How long for symptoms to return?

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I suffered from b12 deficiency a couple years ago and was given injections 5 or 6 injections and was sent on my way as my levels were now "high enough". Fast forward 2 years and I've started feeling horribly tired again. I slept 9 hours last night and I don't feel like I moved or woke once. (Fitbit tells me I had a restful sleep) but my eyes feel super heavy, and I am very sensitive to the light and just feel tired.

I'm also having problems with my tonsils at the moment and are waiting to get these out, So I am on antibiotics frequently. Anyway, my question is has anyone else who's was only given a certain amount of injections levels dropped again? And how long did it take to get low again?


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  • Posted

    First of all, are you in the U.K. and if so are you vegetarian or vegan? 

    It sounds as though you've been given the initial loading doses but without any further follow up tests or treatment. How long after your six injections were your levels re-tested?

    Usually we would expect you to have injections every three months from the finish of the loading doses. This is to keep your levels topped up. After two years I'm sure your B12 will have dropped considerably.

    Were any investigations done as to the cause of your low B12? Vegetarians and vegans are often low as they don't eat enough meat, fish, and diary produce. Other reasons for B12 to be low are often linked to digestive problems, coeliac disease, Crohns, or stomach surgery, low stomach acid etc...

    It can be an autoimmune issue, where the body attacks the part of the digestive process that is needed to absorb B12 from our food.

    It is likely that your immune system is under pressure due to the low B12, and your tonsillitis could be at least partially due to this.

    I would suggest you see your GP again, for a repeat B12 blood test, also ask for your ferritin, folate and VitD to be tested. These are all needed for the B12 to be used, and if they are low, you may not be able to use the B12 you do have.

    Best wishes 


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    • Posted

      Thanks Marion. No im in nz. I had the 3 loading doses then once a month for another 3 months. I'm not vegetarian or vegan but I don't eat a lot of meat. Yes they did all the tests back when I was low, and they all came back negative. I got tested about 6 months and and then a year later. Is low b12 something you can recover from? Or will it always be an issue? Thanks again

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    • Posted

      Hi Jaimee, even though your test results were negative, it doesn't prove you don't have Pernicious Anaemia. Apparently the test is notoriously unreliable, and many people can have several negative results before getting a positive one. My own result was "vaguely positive " according to my GP, and I was told I would need injections for life.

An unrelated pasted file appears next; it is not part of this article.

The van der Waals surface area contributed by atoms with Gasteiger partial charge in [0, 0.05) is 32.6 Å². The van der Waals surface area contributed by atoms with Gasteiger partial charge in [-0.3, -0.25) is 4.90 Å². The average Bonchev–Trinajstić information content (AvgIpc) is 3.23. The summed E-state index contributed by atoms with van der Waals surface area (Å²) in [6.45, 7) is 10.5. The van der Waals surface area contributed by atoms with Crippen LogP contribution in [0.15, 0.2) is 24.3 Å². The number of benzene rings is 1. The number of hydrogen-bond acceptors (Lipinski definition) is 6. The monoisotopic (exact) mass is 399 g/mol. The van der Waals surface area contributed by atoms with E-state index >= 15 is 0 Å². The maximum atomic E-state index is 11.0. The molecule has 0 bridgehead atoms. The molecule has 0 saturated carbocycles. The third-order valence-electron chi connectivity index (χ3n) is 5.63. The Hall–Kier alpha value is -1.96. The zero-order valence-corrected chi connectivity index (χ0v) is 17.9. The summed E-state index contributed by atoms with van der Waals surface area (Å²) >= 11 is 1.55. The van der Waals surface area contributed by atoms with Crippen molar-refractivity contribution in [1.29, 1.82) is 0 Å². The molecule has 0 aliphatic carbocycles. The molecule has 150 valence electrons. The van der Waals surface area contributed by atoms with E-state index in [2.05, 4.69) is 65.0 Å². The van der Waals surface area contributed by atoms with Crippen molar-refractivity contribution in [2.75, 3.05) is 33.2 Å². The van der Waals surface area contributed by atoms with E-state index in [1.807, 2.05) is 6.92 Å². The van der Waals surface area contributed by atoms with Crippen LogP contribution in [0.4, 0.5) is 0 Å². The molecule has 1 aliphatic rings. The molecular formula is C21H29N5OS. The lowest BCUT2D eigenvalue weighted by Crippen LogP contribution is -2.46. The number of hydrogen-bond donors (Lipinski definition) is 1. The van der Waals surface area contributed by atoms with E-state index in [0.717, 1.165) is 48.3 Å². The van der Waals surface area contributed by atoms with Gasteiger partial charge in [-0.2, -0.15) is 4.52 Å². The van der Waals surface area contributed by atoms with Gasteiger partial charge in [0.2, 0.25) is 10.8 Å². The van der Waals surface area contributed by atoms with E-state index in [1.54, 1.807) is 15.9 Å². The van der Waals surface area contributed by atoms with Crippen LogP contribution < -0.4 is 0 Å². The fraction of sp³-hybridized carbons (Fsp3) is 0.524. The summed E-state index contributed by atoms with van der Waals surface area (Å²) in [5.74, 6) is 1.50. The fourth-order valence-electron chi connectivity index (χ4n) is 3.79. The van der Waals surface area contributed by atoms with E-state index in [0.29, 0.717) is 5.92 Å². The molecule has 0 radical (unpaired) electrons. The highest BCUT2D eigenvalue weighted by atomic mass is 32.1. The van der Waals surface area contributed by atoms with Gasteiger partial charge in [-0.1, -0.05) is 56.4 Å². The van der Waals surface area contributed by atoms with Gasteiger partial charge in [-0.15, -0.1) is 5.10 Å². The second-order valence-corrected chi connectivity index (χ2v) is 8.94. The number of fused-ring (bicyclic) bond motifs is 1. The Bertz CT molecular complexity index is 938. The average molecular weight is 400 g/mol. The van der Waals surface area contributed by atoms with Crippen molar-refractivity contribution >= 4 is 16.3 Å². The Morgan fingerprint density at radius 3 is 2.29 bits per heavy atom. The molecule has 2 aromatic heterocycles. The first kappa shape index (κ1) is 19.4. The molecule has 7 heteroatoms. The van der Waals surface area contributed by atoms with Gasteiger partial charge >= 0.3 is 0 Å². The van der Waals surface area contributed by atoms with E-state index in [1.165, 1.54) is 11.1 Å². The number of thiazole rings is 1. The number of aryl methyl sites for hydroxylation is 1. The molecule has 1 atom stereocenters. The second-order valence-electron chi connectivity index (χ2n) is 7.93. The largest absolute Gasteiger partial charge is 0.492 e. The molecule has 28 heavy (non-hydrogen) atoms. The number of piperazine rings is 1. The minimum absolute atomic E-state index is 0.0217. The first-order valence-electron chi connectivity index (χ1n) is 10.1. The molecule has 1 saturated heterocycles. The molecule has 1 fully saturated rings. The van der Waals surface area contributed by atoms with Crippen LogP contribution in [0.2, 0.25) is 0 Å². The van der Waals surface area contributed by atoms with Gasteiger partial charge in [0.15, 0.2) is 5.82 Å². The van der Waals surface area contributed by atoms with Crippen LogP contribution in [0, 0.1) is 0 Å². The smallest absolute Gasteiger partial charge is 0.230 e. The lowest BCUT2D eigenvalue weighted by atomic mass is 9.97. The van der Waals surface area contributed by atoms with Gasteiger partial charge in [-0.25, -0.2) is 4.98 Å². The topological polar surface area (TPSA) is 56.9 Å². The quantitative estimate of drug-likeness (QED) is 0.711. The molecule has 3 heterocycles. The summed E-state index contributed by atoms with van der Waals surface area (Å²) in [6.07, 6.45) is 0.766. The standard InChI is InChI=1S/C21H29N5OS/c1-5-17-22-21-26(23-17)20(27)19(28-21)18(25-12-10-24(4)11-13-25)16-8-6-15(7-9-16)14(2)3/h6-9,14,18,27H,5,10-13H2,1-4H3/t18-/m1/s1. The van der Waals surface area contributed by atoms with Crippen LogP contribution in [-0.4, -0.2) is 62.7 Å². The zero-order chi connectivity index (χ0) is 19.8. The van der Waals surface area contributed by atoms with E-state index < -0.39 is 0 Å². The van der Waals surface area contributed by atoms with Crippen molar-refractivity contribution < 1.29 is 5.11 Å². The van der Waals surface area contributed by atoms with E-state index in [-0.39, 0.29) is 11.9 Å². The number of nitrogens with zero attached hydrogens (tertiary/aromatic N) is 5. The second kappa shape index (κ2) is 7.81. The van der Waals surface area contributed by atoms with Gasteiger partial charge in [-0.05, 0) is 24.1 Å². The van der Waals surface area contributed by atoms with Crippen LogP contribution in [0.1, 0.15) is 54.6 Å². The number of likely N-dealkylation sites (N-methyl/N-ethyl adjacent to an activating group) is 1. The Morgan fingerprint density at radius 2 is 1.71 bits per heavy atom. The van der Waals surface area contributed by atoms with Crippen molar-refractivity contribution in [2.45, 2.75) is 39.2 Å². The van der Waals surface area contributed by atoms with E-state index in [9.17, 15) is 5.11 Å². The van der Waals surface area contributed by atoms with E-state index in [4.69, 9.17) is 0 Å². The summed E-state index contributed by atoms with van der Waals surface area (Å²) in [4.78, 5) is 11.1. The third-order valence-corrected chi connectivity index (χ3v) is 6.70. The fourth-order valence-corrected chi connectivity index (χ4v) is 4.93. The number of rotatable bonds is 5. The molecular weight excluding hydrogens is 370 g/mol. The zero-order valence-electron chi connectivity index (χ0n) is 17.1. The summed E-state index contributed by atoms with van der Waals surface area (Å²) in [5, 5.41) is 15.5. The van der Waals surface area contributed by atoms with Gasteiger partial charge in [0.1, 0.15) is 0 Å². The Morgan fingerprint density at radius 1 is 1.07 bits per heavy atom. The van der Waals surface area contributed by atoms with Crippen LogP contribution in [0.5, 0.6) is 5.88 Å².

Low B12 can occur alongside other autoimmune conditions, in my case I have thyroid problems and fibromyalgia too. Do you have anything else that might have acted as a 'trigger' for the condition? Asthma, eczema, stomach issues etc....?

      There are several books available now about low B12 and it's causes and symptoms. In the .U.K. we have the Pernicious Anaemia Society. 

      As you say you don't eat a lot of meat, it could be worth trying to supplement your B12. Did your doctor suggest this to you?

      Definitely get another blood test first, so you know what your level is now. I hope you won't need injections for life, but if you do, it certainly makes a huge difference. Mine have helped me enormously, I'd begun to think my brain was deteriorating, due to the "foggy" thought processes that very low B12 brings.

      You can have a look at the Pernicious Anaemia Society website for a full symptom list. This might be helpful to you. PA is only one reason for low B12, the books explain all the other causes and reasons for it to be low. 

      Hope you get it sorted and begin to feel better soon? 

      Very best wishes


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    • Posted

      I have started to developed develop eczema but didn't know this was linked? I also have been getting stomach pains every now and again but was told to take gastosoothe. I have a docs appointment booked next week. Last time I got my levels checked they were 276 and this was normal. So will be interested to see if anything changed in a year. Thanks for your help, I will keep you updated! smile

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    • Posted

      Please do let me know how you get on? Any advice I can offer,  as someone who has been on injections for over two years, I am happy to give.

      Low B12 is an area that many GP's know little about.😁

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    • Posted

      That is just plain stupidity.  162 is definitely "bumping along the bottom" of the range.

      You say you've had loading doses and then three monthly injections.  How long ago was your last injection?

      Are you still having neurological symptoms? 

      Did you ask to have your Folate level tested?

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    • Posted